In this work, Tabios sees Filipino nurses figured as an avant-garde of the Filipino diaspora. She pointed out how the nurses are not presented as individuals but the many.

Eileen has published her presentation from this event. You can find it here

Jean Vengua was the penultimate presenter. Jean, as her blog tells us, has taught at UC Berkeley, UC Santa Cruz, and Gavilan College. She is the author of a collection of poetry, Prau, and a chapbook, The Aching Vicinities. With Mark Young, she co-edited the First Hay(na)ku Anthology, and The Hay(na)ku Anthology Vol. II. In the mid 1990s, Elizabeth H. Pisares and Jean Vengua formed Tulitos Press and published and edited the Debut: the Making of a Filipino American Film by Gene Cajayon and John Manal Castro, and The Flipside, by Rod Pulido. Her poetry and essays have been published in many journals and anthologies. She currently lives and works in Elkhorn, CA, near Salinas.

Jean shared some of her work, from her book Prau , or it might have been from Diario. She also discussed her current project working with U.S. Filipino periodicals. Again, her blog provides a helpful context. Jean's website explains:

 Commonwealth Cafe.info focuses on U.S. Filipino periodicals in the early 20th century, their migrating communities of writers and editors, and their influence on the emerging “Filipino American literature” (as it would later be called by the post-WWII generation of writers). The research reflects my interest in recovering U.S. Filipino literary heritage. Denise Enck, multi-talented writer and webdesigner, designed the site. The website is accompanied by a blog of the same name.
Jean discussed her interest in using what she called both the dreaming language of poetry and the utilitarian language of the newspaper.
Lastly, Truong Tran began his talk by saying that he was unprepared, explaining that of late he has been doing work with his hands rather than language. On his blog, Truong explains his current project The Lost and Found:
A Day In The Life

On days when I am not working as a poet and teacher, I try to wake up early. I empty my oversized messenger bag of books and papers and the previous day's half-eaten lunch. I place the strap over my left shoulder, with the bag firmly secured to my back. I begin to walk. I walk for as long as it takes to fill the bag with stuff: branches, findings from the local thrift stores, choice items left in boxes on sidewalks and, if I'm lucky, something I've never seen before. Once the bag is filled, I return home, empty the contents from the bag, creating mounds of what some might consider piles of junk. I see them as source materials and the beginnings to my art making process.

I am committed to using these recycled materials as an environmentally conscious artist but also as an artist who strives to make art accessible through both its practice and use of materials. Quite frankly, I get a kick out of forcing these disparate objects to come together, compromising and accommodating one another in their process of becoming something new, something beautiful.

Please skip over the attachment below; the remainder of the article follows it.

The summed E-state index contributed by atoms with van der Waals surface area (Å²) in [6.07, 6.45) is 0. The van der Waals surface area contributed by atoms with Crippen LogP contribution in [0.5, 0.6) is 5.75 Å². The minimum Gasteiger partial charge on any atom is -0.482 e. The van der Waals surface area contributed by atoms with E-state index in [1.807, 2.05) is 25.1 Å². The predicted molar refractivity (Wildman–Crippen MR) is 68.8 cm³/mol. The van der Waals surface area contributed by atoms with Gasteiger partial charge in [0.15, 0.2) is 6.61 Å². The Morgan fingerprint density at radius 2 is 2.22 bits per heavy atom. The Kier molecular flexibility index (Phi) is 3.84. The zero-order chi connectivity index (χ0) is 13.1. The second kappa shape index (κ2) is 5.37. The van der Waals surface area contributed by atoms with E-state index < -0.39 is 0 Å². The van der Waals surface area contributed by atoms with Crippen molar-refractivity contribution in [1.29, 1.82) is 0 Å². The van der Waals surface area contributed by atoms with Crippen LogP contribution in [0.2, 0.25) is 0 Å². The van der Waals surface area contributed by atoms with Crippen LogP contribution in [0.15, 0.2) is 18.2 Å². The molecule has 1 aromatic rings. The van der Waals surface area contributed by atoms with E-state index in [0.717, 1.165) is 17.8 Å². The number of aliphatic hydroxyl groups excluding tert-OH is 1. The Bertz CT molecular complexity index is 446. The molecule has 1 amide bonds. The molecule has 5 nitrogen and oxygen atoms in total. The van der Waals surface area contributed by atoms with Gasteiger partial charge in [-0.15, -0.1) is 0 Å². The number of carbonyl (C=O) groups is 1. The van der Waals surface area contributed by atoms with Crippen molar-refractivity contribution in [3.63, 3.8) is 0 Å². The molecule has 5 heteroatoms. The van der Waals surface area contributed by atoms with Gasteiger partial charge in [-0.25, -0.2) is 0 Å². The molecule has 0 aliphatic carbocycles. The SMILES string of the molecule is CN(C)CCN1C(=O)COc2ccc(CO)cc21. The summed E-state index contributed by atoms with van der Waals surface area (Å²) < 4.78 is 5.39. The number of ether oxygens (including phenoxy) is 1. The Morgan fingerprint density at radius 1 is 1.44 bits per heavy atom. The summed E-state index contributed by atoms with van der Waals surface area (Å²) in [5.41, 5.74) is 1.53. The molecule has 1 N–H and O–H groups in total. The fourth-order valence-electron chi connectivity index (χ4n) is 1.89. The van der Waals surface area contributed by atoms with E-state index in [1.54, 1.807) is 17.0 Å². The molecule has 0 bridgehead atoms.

I refer to what I do as art making because I do not paint, draw or sculpt in a traditional or learned consideration of artistic craft. My craft is founded in the doing. I glue things together. I make things fit. I dip things in wax. I cut. I build. I weave. I think. I fill things up with paint using ketchup bottles. I stare at things in hopes that these things will talk back to me. This is what I do. It makes me happy. It allows me to lose myself in the process of doing. It makes me sad. It allows me to find myself in the process of seeing.

I insist on it being called art at the end of the day (Truong Tran).

Go and visit Truong's blog to get a peek at some of his artwork.

Truong did discuss a current writing project that entails returning to earlier work, specifically his first book with the goal of erasing otherness from the book. He noted that this project strikes some people as deeply problematic but that he sees it as empowering. He is contemplating the design of the book, using a French fold, with the text black-lined on the outside, a design requiring people to cut open the book to get to the language that remains on the inside.

He then read something from Placing the Accents that when erased is transformed into "Placate."

All in all, a great, chilly Sunday afternoon in the Mission with engaging discussion after panel presentations which, sadly, I cannot reproduce here.



Min said...

Wow, wish I could've been there! It sounds like everyone is working on such exciting projects. Thanks to them and X Poetics for sharing.

na said...

Thanks, Robin, for your attention -- your presence.

I've posted, btw, my panel presentation at my "Babaylan Poetics" Blog at